7 Basic Solutions for Barriers to Aboriginal Employment

November 05, 2013

This is the second in a three part series on Barriers to Aboriginal Employment. In this article, we offer some solutions that employers could consider as part of their strategy to employ Aboriginal workers. We will wrap up a look at an in depth look at one of the fundamental barriers - the lack of a driver's license.







While employers may recognize that Aboriginal workers can be valuable members of their organization, they may not have a full understanding of the barriers that prevent many Aboriginal people from entering the workforce, or ideas on how they could remove or mitigate the barriers. We are certainly not suggesting that the private sector should take responsibility for overcoming all the barriers - we are simply offering some ideas and suggestions for consideration.


The first step is to contact the band or administration office, community and friendship centres, Aboriginal employment agencies, and talk to them about the biggest barriers to employment in that particular community, and then work with them to determine a plan of action.


1) Literacy and education:

Barrier: high school and basic literacy skills are requirements for nearly all jobs. The graduation rate of Aboriginal youth in Canada is 24% of 15 to 24-year-olds, compared with 84% in the non-native population. Many families harbour resentment and distrust of the education system in Canada due to the intergenerational effect of the residential school therefore many families don’t value or support education.

Solution: work with the school to implement a mentoring program that encourages children to believe that an education is important - a message that is just as important in the earlier grades as it is in the later grades. If the internet is available, help the school set up a computer room for on-line learning or upgrading. Visit the school or community centre frequently and talk about the benefits of staying in school, and the opportunities that open up with a high school or equivalency certificate.


2) Cultural differences:

Barrier: employers and co-workers may not understand or respect the unique cultural differences of Aboriginal people which can create a worksite atmosphere of disrespect, resentment or distrust.

Solution: every First Nation, Metis and Inuit community is distinct and unique. Invest the time to go into the community nearest your project or business to learn about that community’s culture, history, challenges and achievements. Invite Elders to visit your worksite to talk about their culture and beliefs. Ensure that every person in your organization, including those in head office, takes a cultural awareness course. Recognition and respect of cultural differences has to be systemic, and it has to be supported from on high to be sustainable and effective.


3) Stereotypes:

Barrier: this is one of the fundamental barriers to Aboriginal people getting a job and remaining in the job. For example, there are a number of myths and misconceptions about Aboriginal people and perceived special treatment that some non-Aboriginal people still believe are truths.

Solution: Consider the provision of Aboriginal Awareness Training for employees to help them understand the background to common myths and help employees overcome and avoid stereotypes .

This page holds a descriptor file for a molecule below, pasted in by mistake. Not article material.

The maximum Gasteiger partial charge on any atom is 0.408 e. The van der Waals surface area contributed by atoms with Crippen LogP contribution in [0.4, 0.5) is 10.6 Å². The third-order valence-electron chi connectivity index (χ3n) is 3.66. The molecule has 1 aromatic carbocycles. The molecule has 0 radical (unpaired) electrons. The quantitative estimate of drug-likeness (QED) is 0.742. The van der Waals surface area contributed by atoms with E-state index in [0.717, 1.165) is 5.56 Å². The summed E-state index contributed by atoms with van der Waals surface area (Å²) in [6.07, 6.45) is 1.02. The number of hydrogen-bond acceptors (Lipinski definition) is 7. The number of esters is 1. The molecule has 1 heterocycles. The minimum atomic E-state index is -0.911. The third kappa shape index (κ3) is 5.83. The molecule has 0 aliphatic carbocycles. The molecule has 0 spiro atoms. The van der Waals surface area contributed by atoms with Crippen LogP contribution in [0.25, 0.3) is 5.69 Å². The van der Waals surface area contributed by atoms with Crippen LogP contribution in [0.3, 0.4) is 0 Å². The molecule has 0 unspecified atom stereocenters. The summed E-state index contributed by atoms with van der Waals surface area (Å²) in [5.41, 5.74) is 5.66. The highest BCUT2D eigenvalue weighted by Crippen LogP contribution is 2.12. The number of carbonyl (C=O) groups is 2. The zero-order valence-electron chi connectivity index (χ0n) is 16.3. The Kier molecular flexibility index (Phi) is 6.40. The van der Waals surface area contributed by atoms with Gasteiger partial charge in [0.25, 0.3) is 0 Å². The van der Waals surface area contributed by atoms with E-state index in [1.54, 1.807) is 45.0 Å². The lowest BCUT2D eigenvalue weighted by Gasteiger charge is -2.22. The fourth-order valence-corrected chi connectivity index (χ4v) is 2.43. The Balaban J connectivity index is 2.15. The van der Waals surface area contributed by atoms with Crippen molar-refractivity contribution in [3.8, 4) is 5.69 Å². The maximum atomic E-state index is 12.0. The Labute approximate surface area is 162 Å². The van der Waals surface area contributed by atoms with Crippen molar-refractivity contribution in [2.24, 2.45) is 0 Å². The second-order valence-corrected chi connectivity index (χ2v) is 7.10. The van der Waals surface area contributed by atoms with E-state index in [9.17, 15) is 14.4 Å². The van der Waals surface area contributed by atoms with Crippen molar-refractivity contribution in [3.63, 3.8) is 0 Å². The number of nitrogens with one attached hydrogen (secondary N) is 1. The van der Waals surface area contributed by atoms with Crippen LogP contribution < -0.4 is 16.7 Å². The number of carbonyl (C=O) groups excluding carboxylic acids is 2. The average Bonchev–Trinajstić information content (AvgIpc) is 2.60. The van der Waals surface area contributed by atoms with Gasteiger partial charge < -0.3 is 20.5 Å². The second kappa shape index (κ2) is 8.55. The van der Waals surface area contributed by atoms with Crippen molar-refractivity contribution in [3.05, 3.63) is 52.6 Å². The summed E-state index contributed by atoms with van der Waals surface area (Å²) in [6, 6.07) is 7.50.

Read: Enduring Nature of First Nation Stereotypes


4) Poor Interview:

Barrier: poverty, broken families, racism, stereotypes, discrimination, few role models all contribute to the potential for poor interviews from Aboriginal candidates.

Solution: Be empathetic, creative and always positive in your outreach and interactions. Consider working with the local community employment people to offer a series of workshops on how to write a resume and covering letter, how to prepare for an interview, and a hold a series of mock interviews and provide opportunity for practise.


Read: First Nation Recruitment: 8 Tips for Interviewing Candidates


5) Lack of driver’s license:

Barrier: a real stumbling block in remote communities; just getting to the nearest office to write the initial test can be challenging; taking driver’s training is similarly a challenge as there may not be easily accessed training providers or, for that matter, a vehicle on which to learn.

Solution: having a driver’s license is almost as critical to getting a job as having a Grade 12 or equivalency certificate. Consider offering free driver training lessons in the community; arrange the drivers’ exams and arrange transportation to the nearest testing station. Don’t let the students give up if they fail the first time - the boost to self-esteem that earning their Learners’ or New Drivers’ license is “priceless”.


Read: Barriers to Aboriginal Employment - High Beam on Drivers' Licenses


6) Transportation:

Barrier: few remote communities are serviced by public transit; automobile insurance is expensive and out of reach for many in pre-employment situations; again, owning a vehicle or having access to a vehicle is frequently not a reality.

Solution: Arrange a shuttle service that will pick up the workers at or close to their homes and take them back again at the end of the shift.


7) Child care:

Barrier: safe, affordable child care is a challenge for almost all working Canadians.

Solution: if the community does not have a child care facility, build one and hire a qualified child care worker, or provide qualified child care on site, or connect with a local, culturally aware child care provider to ensure there are spots available for the children of your employees.


Bob Joseph

Our workshops on cultural awareness and working across cultures are available on site and publicly. Contact us for more information.

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Topics: Indigneous Recruitment and Retention

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